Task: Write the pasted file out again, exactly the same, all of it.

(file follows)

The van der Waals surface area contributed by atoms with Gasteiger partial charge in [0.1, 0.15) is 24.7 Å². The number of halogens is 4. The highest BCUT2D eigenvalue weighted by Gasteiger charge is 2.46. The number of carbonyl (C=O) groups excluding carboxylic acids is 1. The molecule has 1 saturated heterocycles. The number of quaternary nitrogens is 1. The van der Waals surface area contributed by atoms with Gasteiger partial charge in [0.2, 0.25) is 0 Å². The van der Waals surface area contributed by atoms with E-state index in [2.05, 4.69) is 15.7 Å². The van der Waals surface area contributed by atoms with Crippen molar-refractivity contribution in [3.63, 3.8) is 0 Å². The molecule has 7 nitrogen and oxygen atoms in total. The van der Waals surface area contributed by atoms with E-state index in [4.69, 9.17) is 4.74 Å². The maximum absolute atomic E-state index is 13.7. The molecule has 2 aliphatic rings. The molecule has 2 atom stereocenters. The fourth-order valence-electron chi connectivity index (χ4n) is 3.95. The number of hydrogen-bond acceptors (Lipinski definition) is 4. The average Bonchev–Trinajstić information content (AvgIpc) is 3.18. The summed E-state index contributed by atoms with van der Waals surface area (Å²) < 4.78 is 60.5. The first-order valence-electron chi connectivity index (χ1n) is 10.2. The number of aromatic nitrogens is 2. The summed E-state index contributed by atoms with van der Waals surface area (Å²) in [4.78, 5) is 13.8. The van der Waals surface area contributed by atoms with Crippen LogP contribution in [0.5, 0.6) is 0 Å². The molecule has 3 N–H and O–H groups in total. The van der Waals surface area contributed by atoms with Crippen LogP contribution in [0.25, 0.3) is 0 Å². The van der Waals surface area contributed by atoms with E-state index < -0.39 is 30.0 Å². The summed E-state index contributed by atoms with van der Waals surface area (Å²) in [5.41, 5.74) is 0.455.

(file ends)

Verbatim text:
The van der Waals surface area contributed by atoms with Gasteiger partial charge in [0.1, 0.15) is 24.7 Å². The number of halogens is 4. The highest BCUT2D eigenvalue weighted by Gasteiger charge is 2.46. The number of carbonyl (C=O) groups excluding carboxylic acids is 1. The molecule has 1 saturated heterocycles. The number of quaternary nitrogens is 1. The van der Waals surface area contributed by atoms with Gasteiger partial charge in [0.2, 0.25) is 0 Å². The van der Waals surface area contributed by atoms with E-state index in [2.05, 4.69) is 15.7 Å². The van der Waals surface area contributed by atoms with Crippen molar-refractivity contribution in [3.63, 3.8) is 0 Å². The molecule has 7 nitrogen and oxygen atoms in total. The van der Waals surface area contributed by atoms with E-state index in [4.69, 9.17) is 4.74 Å². The maximum absolute atomic E-state index is 13.7. The molecule has 2 aliphatic rings. The molecule has 2 atom stereocenters. The fourth-order valence-electron chi connectivity index (χ4n) is 3.95. The number of hydrogen-bond acceptors (Lipinski definition) is 4. The average Bonchev–Trinajstić information content (AvgIpc) is 3.18. The summed E-state index contributed by atoms with van der Waals surface area (Å²) < 4.78 is 60.5. The first-order valence-electron chi connectivity index (χ1n) is 10.2. The number of aromatic nitrogens is 2. The summed E-state index contributed by atoms with van der Waals surface area (Å²) in [4.78, 5) is 13.8. The van der Waals surface area contributed by atoms with Crippen LogP contribution in [0.5, 0.6) is 0 Å². The molecule has 3 N–H and O–H groups in total. The van der Waals surface area contributed by atoms with Crippen LogP contribution in [0.25, 0.3) is 0 Å². The van der Waals surface area contributed by atoms with E-state index < -0.39 is 30.0 Å². The summed E-state index contributed by atoms with van der Waals surface area (Å²) in [5.41, 5.74) is 0.455.